Chandigarh bars directed to install breath analysers in 7 days
A breath analyser, also known as alcometer, will give those leaving the bars an opportunity to check the alcohol level in their blood in the interest of their own safety and others before they drive, said authorities.punjab Updated: Sep 06, 2017 23:25 IST
To check the rising number of drink driving cases, the UT excise and taxation department on Wednesday directed all bar owners in the city to install breath analysers within seven days.
A breath analyser, also known as alcometer, costs anywhere between Rs 35,000 and Rs 1 lakh, depending on the features, according to the police. On shopping websites, they are listed at a price of as low as Rs 699.
The decision has been taken on the directions of UT administrator VP Singh Badnore, who in a high-level meeting last month asked the police to see if alcometers — meant to measure the alcohol content in a breath sample — could be installed outside pubs and bars by the owners on voluntary basis.
Around 100 bars on Madhya Marg and Himalayan Marg were reopened after five months on August 30, as the Supreme Court relaxed its ban on sale of liquor within 500 metres of highways, clarifying that it did not apply on establishments within municipal limits.
Will check drink driving
In a press release issued on Wednesday, the excise department said the installation of alcometers will make people aware of ill-effects of consumption of alcohol in excess of the legally prescribed limit.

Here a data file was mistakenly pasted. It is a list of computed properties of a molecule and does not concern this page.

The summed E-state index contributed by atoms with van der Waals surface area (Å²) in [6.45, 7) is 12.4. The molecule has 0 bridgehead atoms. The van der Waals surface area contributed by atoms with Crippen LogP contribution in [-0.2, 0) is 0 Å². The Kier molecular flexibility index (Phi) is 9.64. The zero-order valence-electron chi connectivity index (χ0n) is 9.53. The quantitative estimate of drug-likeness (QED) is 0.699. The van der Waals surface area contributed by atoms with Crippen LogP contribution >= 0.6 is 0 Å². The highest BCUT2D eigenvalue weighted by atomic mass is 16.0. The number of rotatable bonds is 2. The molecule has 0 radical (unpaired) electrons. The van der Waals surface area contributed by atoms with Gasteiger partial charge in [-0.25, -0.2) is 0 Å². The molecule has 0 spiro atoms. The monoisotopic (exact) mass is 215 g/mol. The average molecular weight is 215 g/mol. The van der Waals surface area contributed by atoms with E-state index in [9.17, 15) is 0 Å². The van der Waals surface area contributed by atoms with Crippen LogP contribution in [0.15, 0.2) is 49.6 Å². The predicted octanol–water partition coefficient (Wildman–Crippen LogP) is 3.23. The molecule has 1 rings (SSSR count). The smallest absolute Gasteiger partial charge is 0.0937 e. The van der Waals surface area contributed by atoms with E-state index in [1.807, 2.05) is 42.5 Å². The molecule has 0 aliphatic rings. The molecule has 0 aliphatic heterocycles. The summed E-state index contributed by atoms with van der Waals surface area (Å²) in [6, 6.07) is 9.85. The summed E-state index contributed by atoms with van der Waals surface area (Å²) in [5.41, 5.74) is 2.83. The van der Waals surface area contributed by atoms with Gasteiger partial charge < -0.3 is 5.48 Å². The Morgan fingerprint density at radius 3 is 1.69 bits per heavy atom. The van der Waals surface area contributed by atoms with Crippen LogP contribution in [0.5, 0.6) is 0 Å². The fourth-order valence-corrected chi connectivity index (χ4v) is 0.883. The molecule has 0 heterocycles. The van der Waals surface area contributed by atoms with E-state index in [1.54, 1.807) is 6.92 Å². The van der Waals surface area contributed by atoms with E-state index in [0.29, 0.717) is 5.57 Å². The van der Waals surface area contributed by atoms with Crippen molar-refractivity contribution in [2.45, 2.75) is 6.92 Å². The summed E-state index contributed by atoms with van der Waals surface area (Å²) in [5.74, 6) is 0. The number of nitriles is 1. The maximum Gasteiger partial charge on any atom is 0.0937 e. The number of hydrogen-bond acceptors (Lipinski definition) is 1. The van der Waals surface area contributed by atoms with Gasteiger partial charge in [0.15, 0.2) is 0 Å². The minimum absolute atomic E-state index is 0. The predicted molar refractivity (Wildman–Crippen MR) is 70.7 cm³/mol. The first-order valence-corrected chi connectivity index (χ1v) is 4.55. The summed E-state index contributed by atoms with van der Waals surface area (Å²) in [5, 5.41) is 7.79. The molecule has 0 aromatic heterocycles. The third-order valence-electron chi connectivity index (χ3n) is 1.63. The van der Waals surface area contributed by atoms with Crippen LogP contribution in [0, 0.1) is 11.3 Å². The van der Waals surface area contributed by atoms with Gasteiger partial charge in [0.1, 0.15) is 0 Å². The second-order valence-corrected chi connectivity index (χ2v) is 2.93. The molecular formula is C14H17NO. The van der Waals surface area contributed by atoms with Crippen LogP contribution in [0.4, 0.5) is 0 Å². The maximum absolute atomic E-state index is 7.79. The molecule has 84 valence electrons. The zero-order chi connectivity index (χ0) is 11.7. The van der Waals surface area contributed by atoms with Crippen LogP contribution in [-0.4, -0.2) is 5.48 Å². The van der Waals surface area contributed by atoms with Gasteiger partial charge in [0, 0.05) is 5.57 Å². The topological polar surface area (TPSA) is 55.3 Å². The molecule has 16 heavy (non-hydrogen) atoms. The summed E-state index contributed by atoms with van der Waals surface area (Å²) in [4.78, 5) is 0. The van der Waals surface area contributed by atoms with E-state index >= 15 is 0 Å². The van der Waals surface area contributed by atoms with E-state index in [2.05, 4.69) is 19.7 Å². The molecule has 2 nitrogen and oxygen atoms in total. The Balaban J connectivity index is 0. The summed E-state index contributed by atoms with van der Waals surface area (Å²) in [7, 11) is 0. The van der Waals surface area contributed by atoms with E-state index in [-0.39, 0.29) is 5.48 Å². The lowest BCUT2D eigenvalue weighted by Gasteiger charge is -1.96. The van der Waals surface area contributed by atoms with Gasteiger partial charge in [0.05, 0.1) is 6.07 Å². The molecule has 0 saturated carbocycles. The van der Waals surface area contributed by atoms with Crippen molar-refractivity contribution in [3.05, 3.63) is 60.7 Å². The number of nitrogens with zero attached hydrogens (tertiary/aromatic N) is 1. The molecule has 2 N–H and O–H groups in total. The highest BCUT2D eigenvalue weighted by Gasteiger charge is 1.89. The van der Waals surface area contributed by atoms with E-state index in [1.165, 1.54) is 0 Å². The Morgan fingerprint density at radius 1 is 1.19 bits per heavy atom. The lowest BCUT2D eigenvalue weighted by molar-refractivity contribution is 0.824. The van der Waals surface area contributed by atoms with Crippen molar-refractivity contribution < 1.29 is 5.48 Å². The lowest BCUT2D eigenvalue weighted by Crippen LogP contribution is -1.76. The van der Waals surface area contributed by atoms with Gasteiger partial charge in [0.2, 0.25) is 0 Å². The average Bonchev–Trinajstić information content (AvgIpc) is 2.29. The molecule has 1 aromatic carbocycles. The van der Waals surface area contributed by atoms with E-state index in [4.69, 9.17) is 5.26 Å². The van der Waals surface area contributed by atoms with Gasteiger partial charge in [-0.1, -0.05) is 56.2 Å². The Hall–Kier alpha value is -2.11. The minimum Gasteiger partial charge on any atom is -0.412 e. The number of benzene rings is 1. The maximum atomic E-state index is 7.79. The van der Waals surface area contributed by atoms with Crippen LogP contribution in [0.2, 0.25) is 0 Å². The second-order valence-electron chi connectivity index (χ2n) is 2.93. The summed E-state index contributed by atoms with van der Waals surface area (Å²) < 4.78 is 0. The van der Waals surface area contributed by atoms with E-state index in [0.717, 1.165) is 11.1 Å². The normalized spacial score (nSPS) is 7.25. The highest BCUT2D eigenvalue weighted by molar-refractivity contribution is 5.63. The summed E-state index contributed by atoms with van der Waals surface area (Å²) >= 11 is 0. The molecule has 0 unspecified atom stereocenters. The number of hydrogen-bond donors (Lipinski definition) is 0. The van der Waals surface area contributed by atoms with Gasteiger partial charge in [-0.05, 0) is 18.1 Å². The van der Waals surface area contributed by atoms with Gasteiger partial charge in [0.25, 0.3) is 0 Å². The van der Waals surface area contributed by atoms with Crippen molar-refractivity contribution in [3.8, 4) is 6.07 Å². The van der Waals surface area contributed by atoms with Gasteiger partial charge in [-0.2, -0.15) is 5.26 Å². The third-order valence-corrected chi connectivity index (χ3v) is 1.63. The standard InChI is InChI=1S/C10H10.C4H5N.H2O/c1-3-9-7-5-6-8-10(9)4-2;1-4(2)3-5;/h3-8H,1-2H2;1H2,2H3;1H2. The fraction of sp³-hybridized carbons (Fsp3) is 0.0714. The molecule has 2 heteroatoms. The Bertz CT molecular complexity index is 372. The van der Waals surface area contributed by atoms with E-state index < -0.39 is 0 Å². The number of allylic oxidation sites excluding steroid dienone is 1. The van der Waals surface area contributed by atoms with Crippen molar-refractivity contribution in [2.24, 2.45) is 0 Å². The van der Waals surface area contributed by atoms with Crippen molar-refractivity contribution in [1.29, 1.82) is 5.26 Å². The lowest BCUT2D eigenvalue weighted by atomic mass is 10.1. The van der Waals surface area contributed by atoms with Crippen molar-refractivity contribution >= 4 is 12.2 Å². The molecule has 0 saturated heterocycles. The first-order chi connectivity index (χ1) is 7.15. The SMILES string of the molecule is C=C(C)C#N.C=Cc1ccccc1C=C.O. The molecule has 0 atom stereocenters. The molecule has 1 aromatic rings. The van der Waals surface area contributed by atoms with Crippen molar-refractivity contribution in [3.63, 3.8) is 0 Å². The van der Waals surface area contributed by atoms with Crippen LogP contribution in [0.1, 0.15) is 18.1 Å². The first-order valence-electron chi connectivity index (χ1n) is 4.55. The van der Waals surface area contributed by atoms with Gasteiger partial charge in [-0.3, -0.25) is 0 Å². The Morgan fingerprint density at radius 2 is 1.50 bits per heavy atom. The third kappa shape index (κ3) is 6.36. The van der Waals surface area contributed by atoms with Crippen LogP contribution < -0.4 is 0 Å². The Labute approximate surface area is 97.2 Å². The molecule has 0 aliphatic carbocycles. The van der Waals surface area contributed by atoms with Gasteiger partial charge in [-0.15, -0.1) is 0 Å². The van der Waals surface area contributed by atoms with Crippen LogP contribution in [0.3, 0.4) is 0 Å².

Alcometers will give those leaving the bars an opportunity to check the alcohol level in their blood in the interest of their own safety and others before they drive, said authorities.
The bar owners have been directed to submit the compliance report to the department by September 13.
Welcoming the move, Ankit Gupta, president, Chandigarh Hospitality Association, said: “We have always promoted the ‘do not drink and drive’ campaign. But we request the UT administration to give us some more time for procuring alcometers as bars have just reopened.”
What’s the permissible limit
The permissible limit of alcohol in blood is 30mg per 100 ml.
However, alcohol absorption in the blood stream is dependent on two major factors: the body mass of the person and the amount of hydration or water content in the body.
The speed with which the liquor is consumed and the time before the person starts driving also affects the results of the breath analyser.
In layman terms, just one pint (330ml) of beer or a small peg (30 ml) of hard liquor will keep you safe.